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Churro is a stack-based interpreted programming language in which the code is entirely made up of churros. It was designed by Elliot Colp in 2014, who also wrote its interpreter. A compiler, Chlang, was written by Caian Benedicto in the same year.

Design principles

  • Churros are magical and should therefore be the only syntax element.
  • The language must include mutable state in order to irk Calvin Beck.

Language concepts

Churro operates on two structures: a stack and an array. Operations can only be directly performed on data in the stack. The array is used to store data which may need to be recalled later. The array is zero-indexed and all elements should be initialized to zero, though its exact size is implementation-defined.


The only syntax elements are churros. A churro might look like this: {o}=====}

There are three important components to a churro:

  1. Its orientation -- either left or right
  2. Its filling -- either o (unfilled) or * (filled)
  3. Its tail length

A { always indicates the beginning of a churro. Any other characters between churros are ignored.


Left-facing churros, also known as "literal churros," represent data. When a literal churro is encountered, its value is pushed to the top of the stack.

The tail length of the churro -- that is, the number of = symbols -- is its numerical value. Sign is indicated by a churro's filling, with unfilled churros (o) being positive and filled churros (*) being negative. All data is stored as integers.

For example, this churro stands for 3: {o}===}

this churro stands for -9: {*}=========}

and this tiny one stands for 0: {o}}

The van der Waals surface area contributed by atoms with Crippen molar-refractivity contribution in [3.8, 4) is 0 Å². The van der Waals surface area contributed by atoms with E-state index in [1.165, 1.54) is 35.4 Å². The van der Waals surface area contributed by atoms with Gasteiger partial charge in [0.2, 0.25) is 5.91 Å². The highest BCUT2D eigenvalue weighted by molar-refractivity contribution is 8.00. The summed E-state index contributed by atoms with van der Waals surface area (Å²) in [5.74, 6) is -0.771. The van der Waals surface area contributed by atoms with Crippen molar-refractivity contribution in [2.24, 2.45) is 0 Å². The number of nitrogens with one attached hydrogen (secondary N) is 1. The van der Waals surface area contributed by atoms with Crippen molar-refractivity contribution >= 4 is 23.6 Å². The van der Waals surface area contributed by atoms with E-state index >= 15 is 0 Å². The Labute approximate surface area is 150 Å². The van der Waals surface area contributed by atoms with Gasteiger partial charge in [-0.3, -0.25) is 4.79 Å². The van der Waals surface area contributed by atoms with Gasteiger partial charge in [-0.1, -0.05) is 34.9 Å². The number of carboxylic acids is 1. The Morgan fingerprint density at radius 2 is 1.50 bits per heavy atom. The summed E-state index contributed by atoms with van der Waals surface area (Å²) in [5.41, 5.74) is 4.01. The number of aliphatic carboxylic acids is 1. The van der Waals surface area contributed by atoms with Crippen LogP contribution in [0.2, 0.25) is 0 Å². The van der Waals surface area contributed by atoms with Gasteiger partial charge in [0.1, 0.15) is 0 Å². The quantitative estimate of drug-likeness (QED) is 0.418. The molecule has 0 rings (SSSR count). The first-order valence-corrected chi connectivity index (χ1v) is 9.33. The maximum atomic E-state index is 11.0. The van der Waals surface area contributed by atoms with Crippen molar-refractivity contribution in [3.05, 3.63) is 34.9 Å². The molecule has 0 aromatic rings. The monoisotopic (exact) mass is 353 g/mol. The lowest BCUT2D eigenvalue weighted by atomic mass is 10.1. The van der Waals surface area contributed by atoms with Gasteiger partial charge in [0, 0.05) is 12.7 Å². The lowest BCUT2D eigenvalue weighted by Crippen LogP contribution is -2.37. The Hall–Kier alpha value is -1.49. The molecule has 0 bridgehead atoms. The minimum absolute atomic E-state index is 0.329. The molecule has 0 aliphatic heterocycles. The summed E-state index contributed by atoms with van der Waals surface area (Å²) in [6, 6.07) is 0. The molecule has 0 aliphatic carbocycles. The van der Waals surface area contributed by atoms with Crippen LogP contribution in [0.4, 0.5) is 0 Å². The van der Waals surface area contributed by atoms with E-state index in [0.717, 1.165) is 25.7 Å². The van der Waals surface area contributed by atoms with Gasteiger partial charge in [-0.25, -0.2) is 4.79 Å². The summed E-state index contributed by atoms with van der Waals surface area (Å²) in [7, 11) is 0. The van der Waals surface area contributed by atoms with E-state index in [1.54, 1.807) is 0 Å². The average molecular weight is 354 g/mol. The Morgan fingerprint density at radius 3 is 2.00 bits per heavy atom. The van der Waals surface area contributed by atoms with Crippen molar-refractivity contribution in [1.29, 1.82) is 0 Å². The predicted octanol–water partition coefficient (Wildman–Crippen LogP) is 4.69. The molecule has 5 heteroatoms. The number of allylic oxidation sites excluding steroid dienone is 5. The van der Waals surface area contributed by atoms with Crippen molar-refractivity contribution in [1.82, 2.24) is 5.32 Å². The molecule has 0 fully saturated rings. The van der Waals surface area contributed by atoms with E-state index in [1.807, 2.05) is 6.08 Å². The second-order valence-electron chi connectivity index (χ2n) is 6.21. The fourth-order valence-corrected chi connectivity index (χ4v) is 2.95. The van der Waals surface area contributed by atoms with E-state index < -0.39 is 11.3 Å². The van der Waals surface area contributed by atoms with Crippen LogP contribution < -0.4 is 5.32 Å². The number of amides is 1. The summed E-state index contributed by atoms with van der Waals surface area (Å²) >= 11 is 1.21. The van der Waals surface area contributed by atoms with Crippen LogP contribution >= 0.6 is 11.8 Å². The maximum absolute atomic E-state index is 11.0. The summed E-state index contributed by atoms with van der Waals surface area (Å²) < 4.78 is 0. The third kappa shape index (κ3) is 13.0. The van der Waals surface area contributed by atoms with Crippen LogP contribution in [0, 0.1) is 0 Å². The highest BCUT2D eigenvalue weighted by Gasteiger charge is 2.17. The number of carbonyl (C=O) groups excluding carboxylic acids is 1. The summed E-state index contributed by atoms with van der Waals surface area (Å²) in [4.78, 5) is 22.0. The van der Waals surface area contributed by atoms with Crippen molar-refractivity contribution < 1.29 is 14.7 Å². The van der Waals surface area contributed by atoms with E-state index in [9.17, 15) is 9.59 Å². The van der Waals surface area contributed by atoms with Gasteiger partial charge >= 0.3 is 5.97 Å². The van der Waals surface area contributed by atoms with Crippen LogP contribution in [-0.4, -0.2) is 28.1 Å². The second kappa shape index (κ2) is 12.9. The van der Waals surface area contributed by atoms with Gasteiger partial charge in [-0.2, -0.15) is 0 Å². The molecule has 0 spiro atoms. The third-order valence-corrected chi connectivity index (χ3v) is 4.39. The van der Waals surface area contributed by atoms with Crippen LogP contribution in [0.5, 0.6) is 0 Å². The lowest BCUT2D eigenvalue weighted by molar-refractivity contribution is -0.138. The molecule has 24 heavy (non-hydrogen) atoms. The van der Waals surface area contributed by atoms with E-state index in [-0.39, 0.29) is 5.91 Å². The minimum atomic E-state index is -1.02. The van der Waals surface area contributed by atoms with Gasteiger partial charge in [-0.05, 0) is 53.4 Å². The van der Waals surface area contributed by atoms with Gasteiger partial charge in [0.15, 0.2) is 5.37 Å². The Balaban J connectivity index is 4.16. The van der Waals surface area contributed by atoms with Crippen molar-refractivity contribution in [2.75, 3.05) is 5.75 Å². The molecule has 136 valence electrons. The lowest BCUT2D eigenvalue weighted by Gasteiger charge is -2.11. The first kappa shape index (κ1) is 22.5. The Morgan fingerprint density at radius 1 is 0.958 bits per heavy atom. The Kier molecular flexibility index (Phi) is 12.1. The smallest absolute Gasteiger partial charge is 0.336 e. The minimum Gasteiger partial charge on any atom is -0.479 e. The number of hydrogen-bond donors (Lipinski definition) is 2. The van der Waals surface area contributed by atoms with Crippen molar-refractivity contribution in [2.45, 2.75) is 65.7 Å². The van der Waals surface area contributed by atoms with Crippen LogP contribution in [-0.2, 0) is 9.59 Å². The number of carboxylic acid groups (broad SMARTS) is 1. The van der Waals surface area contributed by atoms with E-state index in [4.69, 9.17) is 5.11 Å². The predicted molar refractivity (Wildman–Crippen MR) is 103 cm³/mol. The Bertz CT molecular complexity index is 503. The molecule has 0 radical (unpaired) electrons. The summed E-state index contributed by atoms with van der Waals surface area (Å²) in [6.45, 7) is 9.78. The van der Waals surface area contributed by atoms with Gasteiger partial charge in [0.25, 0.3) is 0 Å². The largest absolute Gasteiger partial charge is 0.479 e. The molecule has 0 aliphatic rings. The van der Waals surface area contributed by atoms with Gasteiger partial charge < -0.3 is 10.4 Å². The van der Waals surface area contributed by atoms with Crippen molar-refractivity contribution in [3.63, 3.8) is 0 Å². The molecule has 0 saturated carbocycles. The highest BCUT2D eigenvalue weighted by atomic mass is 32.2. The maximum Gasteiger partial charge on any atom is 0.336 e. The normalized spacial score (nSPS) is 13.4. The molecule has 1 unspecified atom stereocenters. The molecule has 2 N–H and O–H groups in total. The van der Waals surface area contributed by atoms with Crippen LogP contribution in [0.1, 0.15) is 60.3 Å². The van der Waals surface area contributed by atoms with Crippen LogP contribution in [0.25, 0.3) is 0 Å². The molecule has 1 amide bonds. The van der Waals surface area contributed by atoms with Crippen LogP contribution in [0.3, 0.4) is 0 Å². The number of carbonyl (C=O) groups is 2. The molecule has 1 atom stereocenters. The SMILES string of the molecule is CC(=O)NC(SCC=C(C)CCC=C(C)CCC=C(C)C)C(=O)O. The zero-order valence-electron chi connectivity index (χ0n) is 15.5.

Right-facing churros, also known as "operator churros," are used to manipulate data. They operate on values in the stack.

The functions are:

Churro Operation
{{o} pop A; discard A
{={o} pop A, B; push (B + A)
{=={o} pop A, B; push (B - A)
{==={o} pop A; if A = 0, jump to churro after matching occurence of {===={o}
{===={o} pop A; if A != 0, jump to churro after matching occurence of {==={o}
{====={o} pop A, B; store B in memory location A
{======{o} pop A; push the value in memory location A to stack
{======={o} pop A; print A as an integer
{========{o} pop A; print A as an ASCII character
{========={o} read a single character from stdin and push it to the stack
{=========={o} exit the program

The {==={o} and {===={o} operators are matched much like brackets in other programming languages, so they can be nested.

Filled operator churros have the same behaviour as unfilled churros, but instead of popping values on the stack, they peek them.


Churros longer than a length of 10 have very little structural integrity, and so for the sake of realism, they should be avoided. Adding two smaller churros together is an acceptable solution.

Churros are also generally not stacked directly end-to-end, so leave a single space between each churro. To avoid churros being cut in half (the horror!) by console displays, keep lines below 80 characters in length.

In order to maintain the purity of the program's churro makeup, minimal (or no) comments are recommended. Of course, this may make code more difficult to read, so it is acceptable to distribute a "dirty" version of the code with comments and extra whitespace so long as a "pure" version with minimal whitespace is also included.

External resources